Sikorsky took in more than $1 billion in military contracts in 2011 and expects to see $5 billion more in 2012.

The Right Model
AgustaWestland also made noise at this year’s Heli Expo, garnering international orders of close to $400 million right off the bat. A deal with Lease Corporation International of Dublin, Ireland, on the show’s second day, saw the Anglo-Italian OEM sell a fleet of AW139, the AW169 and AW189 helicopters to the Irish helicopter giant. Deliveries are expected next year.

According to AgustaWestland CEO Bruno Spagnolini, helicopter demand reminds strong and 2012 should be another solid year. A new growth cycle on the civil side is kicking in and that’s good news for the company’s most popular aircraft – the AW139, the AW169 and the new AW189. With their U.S presence continuing to grow – there have been more than 100 AW139 deliveries from the Philadelphia, Pa. assembly plant, for example – and the addition of a new facility in Arlington, Tex., where some 100-plus employees are working on the development and certification activities related to the AW609 tilt-rotor, AgustaWestland’s footprint should remain large.

The AW189 made its debut at the show, and judging by the buzz it created in on the floor, its future looks bright. Powered by twin General Electric CT7-2E1 engines and equipped with FADEC and built-in particle separators, the 19-passenger aircraft is ideally suited for the growing oil and gas market. Major operators that have purchased the aircraft include Bristow Helicopters, Bel Air and Weststar Aviation Services. Spagnolini said certification of the aircraft is on track for 2013 with deliveries expected to start the next year.

Big news from all the major helicopter manufacturers – what else would you expect from the world’s premier helicopter event deep in the heart of Texas?

CANADIAN CONNECTION

There were plenty of Canadian firms making noise at this year’s show. Here’s a rundown of some top newsmakers:
  • Canadian Helicopters announced a major rebrand at the annual Eurocopter breakfast and took delivery of a new AS350 B3e AStar sporting the new company colours. Canadian had its strongest year ever in 2011 and looks to expand its international footprint in 2012.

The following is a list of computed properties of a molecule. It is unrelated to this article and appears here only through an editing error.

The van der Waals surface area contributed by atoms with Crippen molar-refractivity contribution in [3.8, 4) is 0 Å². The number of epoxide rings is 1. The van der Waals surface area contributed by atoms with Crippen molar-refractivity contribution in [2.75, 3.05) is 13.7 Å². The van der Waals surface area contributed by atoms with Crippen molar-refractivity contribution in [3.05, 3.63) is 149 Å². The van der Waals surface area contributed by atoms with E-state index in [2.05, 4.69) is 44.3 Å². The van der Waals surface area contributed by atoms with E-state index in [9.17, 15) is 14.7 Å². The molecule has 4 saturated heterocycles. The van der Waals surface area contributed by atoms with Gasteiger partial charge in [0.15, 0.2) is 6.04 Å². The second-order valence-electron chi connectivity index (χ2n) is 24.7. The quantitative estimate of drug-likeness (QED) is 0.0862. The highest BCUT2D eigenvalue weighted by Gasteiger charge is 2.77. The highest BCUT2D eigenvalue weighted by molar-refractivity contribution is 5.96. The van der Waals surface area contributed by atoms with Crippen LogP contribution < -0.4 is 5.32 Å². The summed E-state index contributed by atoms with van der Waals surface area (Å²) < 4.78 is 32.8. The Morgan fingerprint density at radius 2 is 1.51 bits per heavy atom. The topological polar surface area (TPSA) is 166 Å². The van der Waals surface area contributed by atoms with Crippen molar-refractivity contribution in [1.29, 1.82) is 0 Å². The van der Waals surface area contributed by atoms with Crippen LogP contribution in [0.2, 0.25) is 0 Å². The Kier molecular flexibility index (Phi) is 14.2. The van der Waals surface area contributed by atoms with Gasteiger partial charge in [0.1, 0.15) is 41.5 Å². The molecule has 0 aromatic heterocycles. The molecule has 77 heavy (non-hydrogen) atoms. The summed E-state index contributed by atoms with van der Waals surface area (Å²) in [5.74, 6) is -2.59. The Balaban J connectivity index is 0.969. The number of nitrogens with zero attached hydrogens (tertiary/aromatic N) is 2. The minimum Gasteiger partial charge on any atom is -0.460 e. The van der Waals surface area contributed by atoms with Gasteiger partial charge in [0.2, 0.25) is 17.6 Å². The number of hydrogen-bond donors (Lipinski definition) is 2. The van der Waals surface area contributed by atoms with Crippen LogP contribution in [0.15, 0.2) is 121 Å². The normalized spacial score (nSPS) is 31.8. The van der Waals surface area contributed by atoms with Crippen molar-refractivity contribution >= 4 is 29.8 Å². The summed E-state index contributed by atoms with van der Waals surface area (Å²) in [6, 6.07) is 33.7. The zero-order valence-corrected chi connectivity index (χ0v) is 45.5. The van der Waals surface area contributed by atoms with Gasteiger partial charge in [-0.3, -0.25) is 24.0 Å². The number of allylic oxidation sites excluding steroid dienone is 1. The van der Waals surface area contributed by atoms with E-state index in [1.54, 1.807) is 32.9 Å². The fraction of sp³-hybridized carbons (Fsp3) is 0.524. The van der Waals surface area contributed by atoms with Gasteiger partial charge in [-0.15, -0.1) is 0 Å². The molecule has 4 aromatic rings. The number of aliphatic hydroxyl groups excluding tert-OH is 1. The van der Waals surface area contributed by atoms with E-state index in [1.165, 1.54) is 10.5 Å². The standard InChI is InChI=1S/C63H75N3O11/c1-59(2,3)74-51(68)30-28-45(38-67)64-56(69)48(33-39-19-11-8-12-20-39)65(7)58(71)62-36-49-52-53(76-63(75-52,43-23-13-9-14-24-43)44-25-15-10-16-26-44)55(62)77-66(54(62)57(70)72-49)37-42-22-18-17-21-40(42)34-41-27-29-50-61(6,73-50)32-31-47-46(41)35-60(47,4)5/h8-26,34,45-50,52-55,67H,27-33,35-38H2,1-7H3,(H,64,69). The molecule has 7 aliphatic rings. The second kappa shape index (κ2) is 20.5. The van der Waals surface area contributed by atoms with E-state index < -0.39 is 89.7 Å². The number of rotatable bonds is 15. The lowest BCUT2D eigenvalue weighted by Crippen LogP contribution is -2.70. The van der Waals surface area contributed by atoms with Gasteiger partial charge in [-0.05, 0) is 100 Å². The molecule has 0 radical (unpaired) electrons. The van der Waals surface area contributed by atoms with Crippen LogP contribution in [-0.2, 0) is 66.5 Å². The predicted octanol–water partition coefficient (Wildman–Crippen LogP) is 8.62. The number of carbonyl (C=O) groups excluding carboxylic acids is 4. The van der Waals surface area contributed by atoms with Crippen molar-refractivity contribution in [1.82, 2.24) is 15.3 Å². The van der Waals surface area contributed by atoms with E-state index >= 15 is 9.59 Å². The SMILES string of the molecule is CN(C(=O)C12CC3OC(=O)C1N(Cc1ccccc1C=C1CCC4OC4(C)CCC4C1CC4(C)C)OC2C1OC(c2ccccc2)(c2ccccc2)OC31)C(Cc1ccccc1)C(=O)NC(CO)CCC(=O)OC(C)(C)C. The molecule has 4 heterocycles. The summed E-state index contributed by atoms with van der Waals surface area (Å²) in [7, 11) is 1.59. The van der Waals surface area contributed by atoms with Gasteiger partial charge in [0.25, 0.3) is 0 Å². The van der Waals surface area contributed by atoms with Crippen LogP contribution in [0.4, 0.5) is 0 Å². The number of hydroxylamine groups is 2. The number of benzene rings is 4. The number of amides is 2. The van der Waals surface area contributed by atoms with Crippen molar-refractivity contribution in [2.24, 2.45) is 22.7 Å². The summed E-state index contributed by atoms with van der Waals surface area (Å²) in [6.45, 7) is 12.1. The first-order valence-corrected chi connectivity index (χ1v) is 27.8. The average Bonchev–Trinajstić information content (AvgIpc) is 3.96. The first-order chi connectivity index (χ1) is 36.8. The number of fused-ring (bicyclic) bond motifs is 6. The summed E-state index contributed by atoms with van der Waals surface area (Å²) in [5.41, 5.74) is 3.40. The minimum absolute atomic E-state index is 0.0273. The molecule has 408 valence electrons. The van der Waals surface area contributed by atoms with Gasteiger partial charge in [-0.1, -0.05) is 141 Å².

• Alberta’s Eagle Copters announced its Bell 407 HP engine conversion program is proceeding on target and it expects Transport Canada approval next year. Announced in 2010, the 407 HP program allows operators to replace a Bell 407 Rolls-Royce 250-C47, 813-shp engine with a Honeywell dual channel FADEC 970-shp HTS900 engine.
  • Pratt & Whitney Canada showcased its PT6C-67E and PW210 family of engines that power the Eurocopter EC175 medium twin, and Sikorsky 76D and AgustaWestland AW160 medium twins respectively. The new engines offer top power-to-weight ratios and low fuel burn. PC&W also highlighted its customer support programs at the show, introducing an engine exchange program for its PW206B2 model, aimed at operators working in severe environments.
  • Sikorsky Aircraft recognized Vancouver-based Heli-Jet International as operator of the world’s highest-time Sikorsky S-76 airframe. The company’s S-76A has logged 37,025 flight hours. It entered service in July 1980 and has carried more than 500,000 passengers.
  • Sky Trac Systems and Thales have teamed up to help the Canadian Coast Guard. The pair are helping the Coast Guard’s 22 helicopters and 17 helicopter-capable ships with improved tracking capabilities using the next-generation ISAT-200 Sat Com tracking unit.
  • Appareo and CHC are developing an electronic flight bag app for the iPad. The app will help standardize CHC’s flight operations around the world. For more on the electronic flight bag concept, see the July/August/September edition of Helicopters.